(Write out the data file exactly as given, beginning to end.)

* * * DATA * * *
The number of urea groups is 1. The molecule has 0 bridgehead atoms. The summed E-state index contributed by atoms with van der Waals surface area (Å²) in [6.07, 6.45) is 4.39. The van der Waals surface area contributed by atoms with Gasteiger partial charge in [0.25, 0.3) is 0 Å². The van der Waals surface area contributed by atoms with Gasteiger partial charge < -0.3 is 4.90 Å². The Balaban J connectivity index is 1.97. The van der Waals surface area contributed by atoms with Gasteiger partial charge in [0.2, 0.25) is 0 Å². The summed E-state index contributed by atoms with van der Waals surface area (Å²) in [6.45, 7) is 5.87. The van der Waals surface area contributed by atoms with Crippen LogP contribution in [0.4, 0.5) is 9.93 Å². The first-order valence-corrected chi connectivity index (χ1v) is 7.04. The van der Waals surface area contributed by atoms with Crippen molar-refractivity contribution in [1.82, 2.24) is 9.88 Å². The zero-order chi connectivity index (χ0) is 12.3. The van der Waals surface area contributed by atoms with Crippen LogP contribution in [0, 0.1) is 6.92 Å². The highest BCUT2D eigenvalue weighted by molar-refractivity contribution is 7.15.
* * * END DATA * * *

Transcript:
The number of urea groups is 1. The molecule has 0 bridgehead atoms. The summed E-state index contributed by atoms with van der Waals surface area (Å²) in [6.07, 6.45) is 4.39. The van der Waals surface area contributed by atoms with Gasteiger partial charge in [0.25, 0.3) is 0 Å². The van der Waals surface area contributed by atoms with Gasteiger partial charge < -0.3 is 4.90 Å². The Balaban J connectivity index is 1.97. The van der Waals surface area contributed by atoms with Gasteiger partial charge in [0.2, 0.25) is 0 Å². The summed E-state index contributed by atoms with van der Waals surface area (Å²) in [6.45, 7) is 5.87. The van der Waals surface area contributed by atoms with Crippen LogP contribution in [0.4, 0.5) is 9.93 Å². The first-order valence-corrected chi connectivity index (χ1v) is 7.04. The van der Waals surface area contributed by atoms with Crippen molar-refractivity contribution in [1.82, 2.24) is 9.88 Å². The zero-order chi connectivity index (χ0) is 12.3. The van der Waals surface area contributed by atoms with Crippen LogP contribution in [0, 0.1) is 6.92 Å². The highest BCUT2D eigenvalue weighted by molar-refractivity contribution is 7.15.